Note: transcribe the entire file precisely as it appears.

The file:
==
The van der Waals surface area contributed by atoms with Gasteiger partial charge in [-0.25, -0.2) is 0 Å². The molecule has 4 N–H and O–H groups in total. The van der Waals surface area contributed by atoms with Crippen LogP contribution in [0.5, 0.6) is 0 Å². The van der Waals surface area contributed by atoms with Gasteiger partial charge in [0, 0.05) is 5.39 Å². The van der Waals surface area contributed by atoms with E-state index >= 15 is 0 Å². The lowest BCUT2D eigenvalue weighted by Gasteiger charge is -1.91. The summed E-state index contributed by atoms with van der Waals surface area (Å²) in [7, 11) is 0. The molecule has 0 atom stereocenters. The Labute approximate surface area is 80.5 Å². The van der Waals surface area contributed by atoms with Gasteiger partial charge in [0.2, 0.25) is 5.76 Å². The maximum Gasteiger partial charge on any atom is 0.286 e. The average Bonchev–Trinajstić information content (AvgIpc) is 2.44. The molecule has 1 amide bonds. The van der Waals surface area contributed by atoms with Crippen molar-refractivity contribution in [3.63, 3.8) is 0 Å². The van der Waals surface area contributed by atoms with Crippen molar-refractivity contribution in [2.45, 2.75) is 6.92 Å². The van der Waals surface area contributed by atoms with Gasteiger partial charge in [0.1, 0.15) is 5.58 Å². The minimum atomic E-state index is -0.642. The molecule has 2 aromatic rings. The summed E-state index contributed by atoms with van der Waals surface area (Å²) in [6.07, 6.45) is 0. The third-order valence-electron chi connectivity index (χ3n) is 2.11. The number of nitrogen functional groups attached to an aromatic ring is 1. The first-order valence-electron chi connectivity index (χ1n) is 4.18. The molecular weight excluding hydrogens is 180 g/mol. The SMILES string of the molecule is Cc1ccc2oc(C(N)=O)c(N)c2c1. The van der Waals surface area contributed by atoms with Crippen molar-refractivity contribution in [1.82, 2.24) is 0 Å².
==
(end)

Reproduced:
The van der Waals surface area contributed by atoms with Gasteiger partial charge in [-0.25, -0.2) is 0 Å². The molecule has 4 N–H and O–H groups in total. The van der Waals surface area contributed by atoms with Crippen LogP contribution in [0.5, 0.6) is 0 Å². The van der Waals surface area contributed by atoms with Gasteiger partial charge in [0, 0.05) is 5.39 Å². The van der Waals surface area contributed by atoms with E-state index >= 15 is 0 Å². The lowest BCUT2D eigenvalue weighted by Gasteiger charge is -1.91. The summed E-state index contributed by atoms with van der Waals surface area (Å²) in [7, 11) is 0. The molecule has 0 atom stereocenters. The Labute approximate surface area is 80.5 Å². The van der Waals surface area contributed by atoms with Gasteiger partial charge in [0.2, 0.25) is 5.76 Å². The maximum Gasteiger partial charge on any atom is 0.286 e. The average Bonchev–Trinajstić information content (AvgIpc) is 2.44. The molecule has 1 amide bonds. The van der Waals surface area contributed by atoms with Crippen molar-refractivity contribution in [3.63, 3.8) is 0 Å². The van der Waals surface area contributed by atoms with Crippen molar-refractivity contribution in [2.45, 2.75) is 6.92 Å². The van der Waals surface area contributed by atoms with Gasteiger partial charge in [0.1, 0.15) is 5.58 Å². The minimum atomic E-state index is -0.642. The molecule has 2 aromatic rings. The summed E-state index contributed by atoms with van der Waals surface area (Å²) in [6.07, 6.45) is 0. The third-order valence-electron chi connectivity index (χ3n) is 2.11. The number of nitrogen functional groups attached to an aromatic ring is 1. The first-order valence-electron chi connectivity index (χ1n) is 4.18. The molecular weight excluding hydrogens is 180 g/mol. The SMILES string of the molecule is Cc1ccc2oc(C(N)=O)c(N)c2c1. The van der Waals surface area contributed by atoms with Crippen molar-refractivity contribution in [1.82, 2.24) is 0 Å².